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Japan Surrenders
Prelude to a War 
Pearl Harbor - Prelude to a War 
by Gregory Karpicky

"Why, then, do the winds and waves of strife
Rage so turbulently throughout the world?"
-- Emperor Hirohito

Until 1853, when Commodore Matthew C. Perry anchored in Yokahama Bay, the islands of Japan had been relatively isolated. Having a long and very proud history of self-reliance, they considered themselves a chosen race. Their Emperor was considered a god, supposedly descended from Amaterasu, or Great Spirit Illuminating the Heavens, and could trace his lineage back well over 1000 years. Added to this long national history was an equally long military history of victories against invaders and foes that had left Japan feeling invulnerable. But the isolation became clear with Perry's visit, and the Japanese quickly realized they needed to arm themselves with modern weapons if they were to deal with the outside world. They performed this task so well that by 1895 they had annexed Formosa and part of the Korean peninsula and had shamed the Czar's army and navy in the short Russo-Japanese war of 1904-05.  By the early 20th century Japan was recognized as a world-class military nation. Militants in the Japanese army were moving into control of the government and were bent on conquest. The early 1930's involved Japan in a war to seize China.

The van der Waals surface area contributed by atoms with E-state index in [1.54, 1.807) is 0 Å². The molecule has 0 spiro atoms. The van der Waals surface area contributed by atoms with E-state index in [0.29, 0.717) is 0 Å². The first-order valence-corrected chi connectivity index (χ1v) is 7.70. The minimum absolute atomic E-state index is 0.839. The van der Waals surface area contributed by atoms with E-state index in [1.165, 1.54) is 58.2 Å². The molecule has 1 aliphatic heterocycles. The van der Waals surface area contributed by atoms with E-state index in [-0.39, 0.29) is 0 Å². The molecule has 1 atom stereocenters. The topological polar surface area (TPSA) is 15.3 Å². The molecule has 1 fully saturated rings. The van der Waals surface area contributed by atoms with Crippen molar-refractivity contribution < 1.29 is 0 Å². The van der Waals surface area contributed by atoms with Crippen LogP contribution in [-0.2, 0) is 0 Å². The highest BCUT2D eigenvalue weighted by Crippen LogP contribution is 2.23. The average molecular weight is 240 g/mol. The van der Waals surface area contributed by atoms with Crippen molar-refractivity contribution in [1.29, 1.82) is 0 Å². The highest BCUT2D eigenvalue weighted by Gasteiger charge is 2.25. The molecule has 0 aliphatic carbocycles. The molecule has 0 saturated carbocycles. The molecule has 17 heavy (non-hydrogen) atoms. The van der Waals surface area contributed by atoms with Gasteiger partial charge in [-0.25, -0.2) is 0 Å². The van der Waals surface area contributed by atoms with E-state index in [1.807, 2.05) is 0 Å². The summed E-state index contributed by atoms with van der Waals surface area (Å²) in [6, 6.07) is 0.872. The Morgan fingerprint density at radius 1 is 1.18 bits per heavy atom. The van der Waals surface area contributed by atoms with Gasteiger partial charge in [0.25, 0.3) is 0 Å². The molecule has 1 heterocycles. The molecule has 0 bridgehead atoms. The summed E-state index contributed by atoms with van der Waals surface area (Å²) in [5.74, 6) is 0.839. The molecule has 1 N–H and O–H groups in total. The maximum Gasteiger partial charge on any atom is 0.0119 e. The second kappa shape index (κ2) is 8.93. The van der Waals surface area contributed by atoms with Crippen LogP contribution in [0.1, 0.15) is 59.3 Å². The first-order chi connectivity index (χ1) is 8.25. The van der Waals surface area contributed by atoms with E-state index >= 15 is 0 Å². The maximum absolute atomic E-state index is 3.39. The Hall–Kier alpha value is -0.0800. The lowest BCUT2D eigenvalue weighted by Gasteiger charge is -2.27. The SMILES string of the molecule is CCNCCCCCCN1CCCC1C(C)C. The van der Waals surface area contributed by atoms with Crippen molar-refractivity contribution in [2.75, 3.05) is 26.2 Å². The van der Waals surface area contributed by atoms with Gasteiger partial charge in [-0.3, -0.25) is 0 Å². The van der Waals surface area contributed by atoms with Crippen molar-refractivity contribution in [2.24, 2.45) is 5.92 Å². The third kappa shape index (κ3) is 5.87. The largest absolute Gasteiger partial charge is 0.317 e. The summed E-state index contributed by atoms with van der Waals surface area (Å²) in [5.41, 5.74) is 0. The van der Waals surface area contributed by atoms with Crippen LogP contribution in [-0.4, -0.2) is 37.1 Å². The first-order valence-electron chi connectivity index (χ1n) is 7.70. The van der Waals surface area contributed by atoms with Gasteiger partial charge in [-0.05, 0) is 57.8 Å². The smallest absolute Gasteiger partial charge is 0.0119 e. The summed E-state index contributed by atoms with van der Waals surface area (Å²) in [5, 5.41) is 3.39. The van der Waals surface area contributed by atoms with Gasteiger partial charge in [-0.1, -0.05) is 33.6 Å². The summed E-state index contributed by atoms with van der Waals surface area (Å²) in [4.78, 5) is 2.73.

Sensing that Japan was headed toward an eventual war with America Admiral Isoruko Yamamoto, one of the most commanding figures in the Japanese navy, had begun operational planning in early 1941. The key to his plan was a decisive attack on the United States naval base at Pearl Harbor in the Hawaiian Islands. His idea was to force America to accept a quick peace after a swift blow to their naval forces in the Pacific. It was at this time the details of the Operation Hawaii began to be worked out. The idea was actually based on American studies performed during the 1920's and 30's, where it was found a fleet of aircraft carriers could "bomb" the US fleet at Pearl Harbor before an effective defense could be mounted. It seems ironic that an idea that the Japanese Navy found so appealing was largely ignored by the American military.

In July of 1941, Japanese Prime Minister Konoye called a meeting of his cabinet to decide the matter of continuing and expanding the war or seeking peace. At this meeting Navy Minister Admiral Nagano made a speech that showed how quickly things were moving with regards to war:

"As for war with the United States, although there is now a chance of achieving victory, the chances will diminish as time goes on. By the latter half of next year it will already be difficult for us to cope with the United States, after that, the situation will become increasingly worse. The United States will probably prolong the matter until her defenses have been built up and then try to settle it. Accordingly as time goes by, the Empire will be put at a disadvantage. If we could settle things without war, there would be nothing better. But if we conclude that the conflict can not ultimately be avoided, then I would like you to understand that as time goes by we will be in a disadvantageous position. Moreover, if we occupy the Philippines, it will be easier, from the Navy's point of view, to carry on the war." [1]